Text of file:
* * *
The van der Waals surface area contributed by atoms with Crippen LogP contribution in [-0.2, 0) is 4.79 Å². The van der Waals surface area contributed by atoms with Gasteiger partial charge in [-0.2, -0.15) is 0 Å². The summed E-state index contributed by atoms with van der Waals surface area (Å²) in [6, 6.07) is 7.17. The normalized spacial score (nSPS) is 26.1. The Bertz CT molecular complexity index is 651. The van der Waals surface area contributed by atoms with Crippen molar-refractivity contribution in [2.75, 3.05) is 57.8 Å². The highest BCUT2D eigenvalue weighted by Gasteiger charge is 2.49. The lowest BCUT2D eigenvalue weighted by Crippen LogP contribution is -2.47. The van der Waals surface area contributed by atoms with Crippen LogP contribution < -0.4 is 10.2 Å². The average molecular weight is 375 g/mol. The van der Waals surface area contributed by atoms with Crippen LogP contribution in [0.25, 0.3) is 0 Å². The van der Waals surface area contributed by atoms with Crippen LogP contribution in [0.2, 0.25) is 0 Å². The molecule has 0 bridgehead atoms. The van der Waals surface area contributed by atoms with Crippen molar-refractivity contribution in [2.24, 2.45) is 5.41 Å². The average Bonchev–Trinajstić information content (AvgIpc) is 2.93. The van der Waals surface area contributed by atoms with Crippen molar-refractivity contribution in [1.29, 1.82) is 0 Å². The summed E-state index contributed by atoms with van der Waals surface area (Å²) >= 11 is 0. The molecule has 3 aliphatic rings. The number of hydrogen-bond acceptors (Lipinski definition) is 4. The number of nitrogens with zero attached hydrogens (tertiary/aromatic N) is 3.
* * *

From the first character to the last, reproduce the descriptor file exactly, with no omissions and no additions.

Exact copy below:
The van der Waals surface area contributed by atoms with Crippen LogP contribution in [-0.2, 0) is 4.79 Å². The van der Waals surface area contributed by atoms with Gasteiger partial charge in [-0.2, -0.15) is 0 Å². The summed E-state index contributed by atoms with van der Waals surface area (Å²) in [6, 6.07) is 7.17. The normalized spacial score (nSPS) is 26.1. The Bertz CT molecular complexity index is 651. The van der Waals surface area contributed by atoms with Crippen molar-refractivity contribution in [2.75, 3.05) is 57.8 Å². The highest BCUT2D eigenvalue weighted by Gasteiger charge is 2.49. The lowest BCUT2D eigenvalue weighted by Crippen LogP contribution is -2.47. The van der Waals surface area contributed by atoms with Crippen LogP contribution < -0.4 is 10.2 Å². The average molecular weight is 375 g/mol. The van der Waals surface area contributed by atoms with Crippen LogP contribution in [0.25, 0.3) is 0 Å². The van der Waals surface area contributed by atoms with Crippen LogP contribution in [0.2, 0.25) is 0 Å². The molecule has 0 bridgehead atoms. The van der Waals surface area contributed by atoms with Crippen molar-refractivity contribution in [2.24, 2.45) is 5.41 Å². The average Bonchev–Trinajstić information content (AvgIpc) is 2.93. The van der Waals surface area contributed by atoms with Crippen molar-refractivity contribution in [1.29, 1.82) is 0 Å². The summed E-state index contributed by atoms with van der Waals surface area (Å²) >= 11 is 0. The molecule has 3 aliphatic rings. The number of hydrogen-bond acceptors (Lipinski definition) is 4. The number of nitrogens with zero attached hydrogens (tertiary/aromatic N) is 3.